With the announcement of a $650 million Series E funding round, launch startup Relativity Space revealed plans to build a fully reusable 3D printed launch vehicle.
The Terran R is a fully reusable two-stage 3D printed rocket that Relativity Space says is capable of deploying 20,000 kilograms into low Earth orbit. In a promotional video, the launch startup claims the design of the rocket was “inspired by nature.” If nature is over the shoulder of a SpaceX Starship engineer then sure, I’ll buy that.
The fully stainless steel rocket is powered by six 3D printed methalox engines. The Terran R’s first and second stages feature distinctive fins that will likely be utilised to stabilise the rocket during reentry. The booster also features grid fins for stabilisation during propulsive landings. To put it plainly, it appears that someone shrunk the Starship design and made a few small changes to make sure it didn’t look like they’d copied their classmate’s work.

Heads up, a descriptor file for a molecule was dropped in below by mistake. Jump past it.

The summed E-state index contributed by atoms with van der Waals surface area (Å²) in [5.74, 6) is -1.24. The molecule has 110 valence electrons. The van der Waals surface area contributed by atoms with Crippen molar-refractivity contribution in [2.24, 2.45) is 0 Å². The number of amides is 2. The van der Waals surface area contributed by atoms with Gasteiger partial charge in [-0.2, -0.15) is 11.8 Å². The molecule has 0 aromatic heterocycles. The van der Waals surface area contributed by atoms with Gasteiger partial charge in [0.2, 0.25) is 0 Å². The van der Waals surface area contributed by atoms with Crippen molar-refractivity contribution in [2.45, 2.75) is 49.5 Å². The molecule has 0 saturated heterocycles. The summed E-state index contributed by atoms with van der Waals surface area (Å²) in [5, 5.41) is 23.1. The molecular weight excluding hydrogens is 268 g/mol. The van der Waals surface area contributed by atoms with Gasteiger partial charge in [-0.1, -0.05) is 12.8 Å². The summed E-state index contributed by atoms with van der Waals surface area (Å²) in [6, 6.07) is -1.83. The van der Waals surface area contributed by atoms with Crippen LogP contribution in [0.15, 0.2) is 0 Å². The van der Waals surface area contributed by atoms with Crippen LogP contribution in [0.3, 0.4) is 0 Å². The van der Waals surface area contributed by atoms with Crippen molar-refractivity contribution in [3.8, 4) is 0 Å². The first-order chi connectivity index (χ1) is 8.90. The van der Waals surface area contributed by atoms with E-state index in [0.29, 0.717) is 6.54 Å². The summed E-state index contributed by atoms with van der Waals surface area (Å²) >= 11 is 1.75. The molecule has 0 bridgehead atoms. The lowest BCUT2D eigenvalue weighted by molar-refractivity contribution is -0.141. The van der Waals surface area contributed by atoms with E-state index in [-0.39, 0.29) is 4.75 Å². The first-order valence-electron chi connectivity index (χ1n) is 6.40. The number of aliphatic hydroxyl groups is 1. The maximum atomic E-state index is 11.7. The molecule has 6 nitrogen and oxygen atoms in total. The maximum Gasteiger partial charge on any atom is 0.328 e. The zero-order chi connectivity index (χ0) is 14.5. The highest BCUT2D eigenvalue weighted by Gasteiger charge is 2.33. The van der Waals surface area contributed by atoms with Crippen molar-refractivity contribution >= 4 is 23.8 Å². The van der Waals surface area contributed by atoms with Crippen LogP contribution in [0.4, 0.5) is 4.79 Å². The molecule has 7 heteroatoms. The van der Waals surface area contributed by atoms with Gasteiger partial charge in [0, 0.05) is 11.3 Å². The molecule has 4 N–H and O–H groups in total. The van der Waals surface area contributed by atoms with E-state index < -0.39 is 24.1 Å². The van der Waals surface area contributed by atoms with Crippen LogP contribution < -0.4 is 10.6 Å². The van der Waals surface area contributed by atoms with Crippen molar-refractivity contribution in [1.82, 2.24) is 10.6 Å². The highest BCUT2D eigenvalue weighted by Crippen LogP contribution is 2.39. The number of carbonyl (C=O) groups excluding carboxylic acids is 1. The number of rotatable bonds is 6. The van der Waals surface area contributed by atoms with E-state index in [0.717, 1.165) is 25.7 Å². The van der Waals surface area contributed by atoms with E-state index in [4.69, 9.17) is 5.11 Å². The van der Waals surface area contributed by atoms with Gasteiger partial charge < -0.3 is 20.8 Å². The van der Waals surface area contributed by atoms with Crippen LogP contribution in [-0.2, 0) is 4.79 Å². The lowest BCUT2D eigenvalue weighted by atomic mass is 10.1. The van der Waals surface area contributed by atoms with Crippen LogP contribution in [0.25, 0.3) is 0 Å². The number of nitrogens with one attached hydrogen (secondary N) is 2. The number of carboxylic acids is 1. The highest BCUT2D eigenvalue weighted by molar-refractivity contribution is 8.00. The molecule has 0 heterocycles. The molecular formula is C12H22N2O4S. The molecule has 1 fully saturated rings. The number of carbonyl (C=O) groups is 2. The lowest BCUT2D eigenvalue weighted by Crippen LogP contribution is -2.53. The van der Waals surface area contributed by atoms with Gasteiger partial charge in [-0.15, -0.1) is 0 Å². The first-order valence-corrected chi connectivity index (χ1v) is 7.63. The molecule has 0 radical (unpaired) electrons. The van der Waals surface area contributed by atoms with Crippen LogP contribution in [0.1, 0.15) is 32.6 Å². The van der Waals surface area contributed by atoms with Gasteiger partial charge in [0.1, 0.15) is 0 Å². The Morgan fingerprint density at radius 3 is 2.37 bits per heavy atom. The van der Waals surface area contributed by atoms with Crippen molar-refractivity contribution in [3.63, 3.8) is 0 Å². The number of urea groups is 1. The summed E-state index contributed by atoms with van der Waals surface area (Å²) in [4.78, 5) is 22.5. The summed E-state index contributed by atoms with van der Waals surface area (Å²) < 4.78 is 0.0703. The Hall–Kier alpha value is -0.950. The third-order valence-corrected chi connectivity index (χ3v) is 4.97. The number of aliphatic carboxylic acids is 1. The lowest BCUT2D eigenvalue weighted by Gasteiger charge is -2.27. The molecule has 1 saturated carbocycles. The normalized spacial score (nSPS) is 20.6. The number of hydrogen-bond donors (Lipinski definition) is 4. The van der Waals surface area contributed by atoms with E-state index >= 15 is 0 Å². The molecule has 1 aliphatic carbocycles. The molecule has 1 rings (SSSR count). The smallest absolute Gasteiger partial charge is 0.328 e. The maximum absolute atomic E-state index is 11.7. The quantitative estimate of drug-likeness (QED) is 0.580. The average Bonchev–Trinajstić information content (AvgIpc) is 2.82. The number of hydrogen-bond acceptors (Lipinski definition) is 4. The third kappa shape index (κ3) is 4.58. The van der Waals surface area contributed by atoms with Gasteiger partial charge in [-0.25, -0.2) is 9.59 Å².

The design is not the only aspect that the Terran R project seems to have in common with the endeavors of Relativity’s more established competitor.
In a press release for the announcement of its Series E funding round, Relativity Space stated that the Terran R represents a “leap towards Relativity’s mission to build humanity’s multi-planetary future, eventually offering customers a point-to-point space freighter capable of missions between Earth, Moon, and Mars.”
Now, SpaceX doesn’t have a monopoly on attempting to make humanity multi-planetary. However, it has been a core principle of the company even before its founding.
Prior to starting his launch company in 2002, SpaceX founder and CEO Elon Musk attempted to launch a greenhouse to Mars aboard a retrofitted Russian intercontinental ballistic missile. The mission was designed to inspire the public to put pressure on NASA to ramp up its efforts to land humans on Mars. Ultimately Russian officials didn’t take Musk’s plans seriously, a decision they are likely regretting to this day.
Although this diatribe is mostly good-natured, Relativity’s efforts with the Terran R do warrant some scrutiny. It might be that there is no coincidence that when SpaceX and Relativity Space sat down to create a fully reusable launch vehicle they arrived at the same design. This may be the singularly ideal solution to that problem. This may very well be the case. But I don’t think it is.